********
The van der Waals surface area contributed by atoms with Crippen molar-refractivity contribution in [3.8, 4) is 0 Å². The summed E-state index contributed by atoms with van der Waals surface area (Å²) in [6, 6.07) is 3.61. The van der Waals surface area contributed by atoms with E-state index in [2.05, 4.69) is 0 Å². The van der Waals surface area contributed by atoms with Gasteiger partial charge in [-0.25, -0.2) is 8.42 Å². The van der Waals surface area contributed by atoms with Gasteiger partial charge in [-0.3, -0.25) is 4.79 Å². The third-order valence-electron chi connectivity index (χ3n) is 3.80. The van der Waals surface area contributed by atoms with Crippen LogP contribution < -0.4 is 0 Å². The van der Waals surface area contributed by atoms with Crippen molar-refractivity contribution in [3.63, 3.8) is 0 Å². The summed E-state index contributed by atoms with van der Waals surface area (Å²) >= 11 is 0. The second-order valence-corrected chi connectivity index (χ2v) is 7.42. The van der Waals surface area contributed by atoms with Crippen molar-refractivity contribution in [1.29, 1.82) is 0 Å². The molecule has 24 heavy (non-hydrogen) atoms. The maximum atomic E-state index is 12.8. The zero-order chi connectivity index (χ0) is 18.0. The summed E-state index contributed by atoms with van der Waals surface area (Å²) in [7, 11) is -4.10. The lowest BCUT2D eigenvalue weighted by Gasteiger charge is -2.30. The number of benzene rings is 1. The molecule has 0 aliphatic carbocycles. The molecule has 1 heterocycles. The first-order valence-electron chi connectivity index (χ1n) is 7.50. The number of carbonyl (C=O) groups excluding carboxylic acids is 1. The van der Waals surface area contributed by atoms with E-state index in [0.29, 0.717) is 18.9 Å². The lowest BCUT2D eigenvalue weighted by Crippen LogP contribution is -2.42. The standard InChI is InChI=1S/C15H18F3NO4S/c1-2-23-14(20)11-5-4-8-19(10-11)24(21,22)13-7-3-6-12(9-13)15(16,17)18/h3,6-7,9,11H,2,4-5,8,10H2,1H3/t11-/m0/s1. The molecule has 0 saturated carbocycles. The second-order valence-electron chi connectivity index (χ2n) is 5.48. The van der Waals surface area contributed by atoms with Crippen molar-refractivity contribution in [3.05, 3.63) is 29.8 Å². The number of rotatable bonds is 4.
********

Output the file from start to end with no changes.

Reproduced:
The van der Waals surface area contributed by atoms with Crippen molar-refractivity contribution in [3.8, 4) is 0 Å². The summed E-state index contributed by atoms with van der Waals surface area (Å²) in [6, 6.07) is 3.61. The van der Waals surface area contributed by atoms with E-state index in [2.05, 4.69) is 0 Å². The van der Waals surface area contributed by atoms with Gasteiger partial charge in [-0.25, -0.2) is 8.42 Å². The van der Waals surface area contributed by atoms with Gasteiger partial charge in [-0.3, -0.25) is 4.79 Å². The third-order valence-electron chi connectivity index (χ3n) is 3.80. The van der Waals surface area contributed by atoms with Crippen LogP contribution < -0.4 is 0 Å². The van der Waals surface area contributed by atoms with Crippen molar-refractivity contribution in [3.63, 3.8) is 0 Å². The summed E-state index contributed by atoms with van der Waals surface area (Å²) >= 11 is 0. The second-order valence-corrected chi connectivity index (χ2v) is 7.42. The van der Waals surface area contributed by atoms with Crippen molar-refractivity contribution in [1.29, 1.82) is 0 Å². The molecule has 24 heavy (non-hydrogen) atoms. The maximum atomic E-state index is 12.8. The zero-order chi connectivity index (χ0) is 18.0. The summed E-state index contributed by atoms with van der Waals surface area (Å²) in [7, 11) is -4.10. The lowest BCUT2D eigenvalue weighted by Gasteiger charge is -2.30. The number of benzene rings is 1. The molecule has 0 aliphatic carbocycles. The molecule has 1 heterocycles. The first-order valence-electron chi connectivity index (χ1n) is 7.50. The number of carbonyl (C=O) groups excluding carboxylic acids is 1. The van der Waals surface area contributed by atoms with E-state index in [0.29, 0.717) is 18.9 Å². The lowest BCUT2D eigenvalue weighted by Crippen LogP contribution is -2.42. The standard InChI is InChI=1S/C15H18F3NO4S/c1-2-23-14(20)11-5-4-8-19(10-11)24(21,22)13-7-3-6-12(9-13)15(16,17)18/h3,6-7,9,11H,2,4-5,8,10H2,1H3/t11-/m0/s1. The molecule has 0 saturated carbocycles. The second-order valence-electron chi connectivity index (χ2n) is 5.48. The van der Waals surface area contributed by atoms with Crippen molar-refractivity contribution in [3.05, 3.63) is 29.8 Å². The number of rotatable bonds is 4.